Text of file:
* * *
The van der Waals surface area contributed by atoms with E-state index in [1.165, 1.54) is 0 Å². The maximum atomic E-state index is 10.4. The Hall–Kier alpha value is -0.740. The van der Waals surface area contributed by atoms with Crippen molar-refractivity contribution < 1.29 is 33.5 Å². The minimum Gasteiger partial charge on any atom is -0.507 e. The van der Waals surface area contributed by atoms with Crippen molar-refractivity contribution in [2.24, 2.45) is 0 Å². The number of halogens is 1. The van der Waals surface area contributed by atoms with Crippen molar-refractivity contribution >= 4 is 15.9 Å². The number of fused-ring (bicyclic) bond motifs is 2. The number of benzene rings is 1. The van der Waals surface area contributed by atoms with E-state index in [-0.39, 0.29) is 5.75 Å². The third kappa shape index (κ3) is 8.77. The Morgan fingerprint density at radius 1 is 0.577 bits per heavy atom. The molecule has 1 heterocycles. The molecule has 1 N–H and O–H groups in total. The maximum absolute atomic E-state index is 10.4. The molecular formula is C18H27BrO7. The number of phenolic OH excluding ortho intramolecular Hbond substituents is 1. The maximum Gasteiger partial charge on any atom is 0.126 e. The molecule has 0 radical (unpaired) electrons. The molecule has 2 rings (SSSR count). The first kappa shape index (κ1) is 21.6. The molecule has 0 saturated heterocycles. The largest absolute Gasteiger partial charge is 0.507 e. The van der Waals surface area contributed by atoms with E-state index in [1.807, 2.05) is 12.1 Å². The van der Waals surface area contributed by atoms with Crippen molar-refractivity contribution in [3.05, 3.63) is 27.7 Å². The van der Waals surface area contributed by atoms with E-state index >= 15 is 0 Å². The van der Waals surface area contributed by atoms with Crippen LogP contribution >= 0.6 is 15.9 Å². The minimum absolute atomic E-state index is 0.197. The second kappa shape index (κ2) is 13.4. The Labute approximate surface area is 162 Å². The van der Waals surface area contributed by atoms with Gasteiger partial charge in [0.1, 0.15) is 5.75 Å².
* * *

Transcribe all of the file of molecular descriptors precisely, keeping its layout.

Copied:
The van der Waals surface area contributed by atoms with E-state index in [1.165, 1.54) is 0 Å². The maximum atomic E-state index is 10.4. The Hall–Kier alpha value is -0.740. The van der Waals surface area contributed by atoms with Crippen molar-refractivity contribution < 1.29 is 33.5 Å². The minimum Gasteiger partial charge on any atom is -0.507 e. The van der Waals surface area contributed by atoms with Crippen molar-refractivity contribution in [2.24, 2.45) is 0 Å². The number of halogens is 1. The van der Waals surface area contributed by atoms with Crippen molar-refractivity contribution >= 4 is 15.9 Å². The number of fused-ring (bicyclic) bond motifs is 2. The number of benzene rings is 1. The van der Waals surface area contributed by atoms with E-state index in [-0.39, 0.29) is 5.75 Å². The third kappa shape index (κ3) is 8.77. The Morgan fingerprint density at radius 1 is 0.577 bits per heavy atom. The molecule has 1 heterocycles. The molecule has 1 N–H and O–H groups in total. The maximum absolute atomic E-state index is 10.4. The molecular formula is C18H27BrO7. The number of phenolic OH excluding ortho intramolecular Hbond substituents is 1. The maximum Gasteiger partial charge on any atom is 0.126 e. The molecule has 0 radical (unpaired) electrons. The molecule has 2 rings (SSSR count). The first kappa shape index (κ1) is 21.6. The molecule has 0 saturated heterocycles. The largest absolute Gasteiger partial charge is 0.507 e. The van der Waals surface area contributed by atoms with E-state index in [1.807, 2.05) is 12.1 Å². The van der Waals surface area contributed by atoms with Crippen molar-refractivity contribution in [3.05, 3.63) is 27.7 Å². The van der Waals surface area contributed by atoms with E-state index >= 15 is 0 Å². The van der Waals surface area contributed by atoms with Crippen LogP contribution >= 0.6 is 15.9 Å². The minimum absolute atomic E-state index is 0.197. The second kappa shape index (κ2) is 13.4. The Labute approximate surface area is 162 Å². The van der Waals surface area contributed by atoms with Gasteiger partial charge in [0.1, 0.15) is 5.75 Å².